In October 2013, defendant was convicted for possession of a stolen firearm in violation of 18 U.S.C. § 922(j) based upon the testimony and evidence presented during trial. He was sentenced to sixteen months in prison to be followed by three years of supervised release. He appealed the decision arguing that the District Court abused its discretion (1) in admitting evidence relating to his heroin use and heroin trafficking; and (2) in allowing an FBI agent involved in the investigation that led to defendant’s arrest to testify on issues relating to DNA residue. The United States Court of Appeals for the First Circuit denied defendant’s appeal in its entirety and affirmed his conviction.
Legal Analysis: Defendant’s appeal involved procedural and evidentiary questions, which are reviewed under the differential ‘abuse of discretion’ standard. This standard presumes that a trial court’s decision is correct on issues of evidence, weight, admission, and discovery. So, the First Circuit started its analysis by determining if the testimony of the two heroin customers had any evidentiary relevance. It is well recognized that character evidence is not admissible to demonstrate that a defendant acted in accordance with his or her character (Fed.R.Evid. 404(b)(1). However, it is relevant, and therefore admissible, to prove among other things motive, opportunity, intent, preparation, plan, knowledge, identity, absence of mistake, or lack of accident (Fed.R.Evid. 404(b)(2); United States v. Doe, 741 F.3d 217, 229[1st Cir. 2013]). Here, the testimony was admissible because it had special relevance: it was introduced to show how defendant came into possession of the gun; his motive to keep and hid the gun in his home; and his relationship with his heroin customers. As to the weight of this evidence, the First Circuit deferred to the District Court’s determination finding that the government had a legitimate purpose in showing defendant’s ties to the people who stole the gun and his motive for taking and hiding the gun. Stated another way, the testimony’s probative value to the case outweighed any prejudice to defendant’s due process rights. Accordingly, the First Circuit affirmed the District Court’s evidentiary determination regarding the testimony of defendant’s heroin customers.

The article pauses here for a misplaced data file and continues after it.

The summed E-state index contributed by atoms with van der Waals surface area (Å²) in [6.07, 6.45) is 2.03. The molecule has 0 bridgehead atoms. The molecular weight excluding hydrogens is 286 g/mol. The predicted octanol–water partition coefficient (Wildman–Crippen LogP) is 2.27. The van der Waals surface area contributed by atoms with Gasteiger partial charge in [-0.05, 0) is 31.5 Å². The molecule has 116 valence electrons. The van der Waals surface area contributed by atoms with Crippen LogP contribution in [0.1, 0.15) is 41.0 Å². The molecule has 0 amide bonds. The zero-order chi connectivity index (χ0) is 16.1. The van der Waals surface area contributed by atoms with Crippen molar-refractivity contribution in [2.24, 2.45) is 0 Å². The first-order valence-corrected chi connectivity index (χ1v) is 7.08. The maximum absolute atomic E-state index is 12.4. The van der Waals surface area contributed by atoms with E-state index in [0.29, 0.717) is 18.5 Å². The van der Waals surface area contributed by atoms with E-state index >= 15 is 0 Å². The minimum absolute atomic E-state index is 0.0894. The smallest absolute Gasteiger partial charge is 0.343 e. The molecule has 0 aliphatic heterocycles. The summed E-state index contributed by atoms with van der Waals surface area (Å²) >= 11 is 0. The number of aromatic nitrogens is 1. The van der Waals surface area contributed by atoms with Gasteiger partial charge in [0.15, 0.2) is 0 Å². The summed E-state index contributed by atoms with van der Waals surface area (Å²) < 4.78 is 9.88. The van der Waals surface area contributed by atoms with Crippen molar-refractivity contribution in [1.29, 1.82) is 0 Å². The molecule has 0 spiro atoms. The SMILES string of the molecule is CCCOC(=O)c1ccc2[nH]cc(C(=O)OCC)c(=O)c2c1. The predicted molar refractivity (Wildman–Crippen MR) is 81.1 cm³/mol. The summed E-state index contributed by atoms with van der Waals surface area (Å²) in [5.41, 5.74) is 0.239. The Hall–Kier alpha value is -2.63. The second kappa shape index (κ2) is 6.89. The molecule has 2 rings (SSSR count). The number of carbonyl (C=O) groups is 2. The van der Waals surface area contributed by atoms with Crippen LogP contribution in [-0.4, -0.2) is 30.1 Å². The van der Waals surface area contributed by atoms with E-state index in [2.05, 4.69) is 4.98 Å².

The First Circuit turned next to defendant’s challenge that the opinion testimony of FBI Special Agent Christopher Peavey was impermissible under Federal Rules of Evidence 701 and 702. Rule 701 provides that a lay witness, like Agent Peavey, may offer “testimony in the form or an opinion” so long as it is (a) rationally based on the witness’s perception; (b) helpful to clearly understanding the witness’s testimony or to determining a fact issue; and (c) not based on scientific, technical, or other specialized knowledge within the scope of Rule 702.” Here, the objected-to testimony satisfied each of these criteria. First, Agent Peavey’s testimony was based upon his perception and experience on the job as a federal law enforcement officer. Second, his testimony helped the jury understand that DNA residue is not always left on objects handled by people, which could explain why defendant’s prints were not found on the gun. Finally, his testimony was not based upon “scientific, technical, or other specialized knowledge” that he did not possess. Rather, his perceptions and experience were based upon his own investigative experience. Accordingly, the First Circuit affirmed the District Court’s evidentiary determination regarding Agent Peavey’s testimony.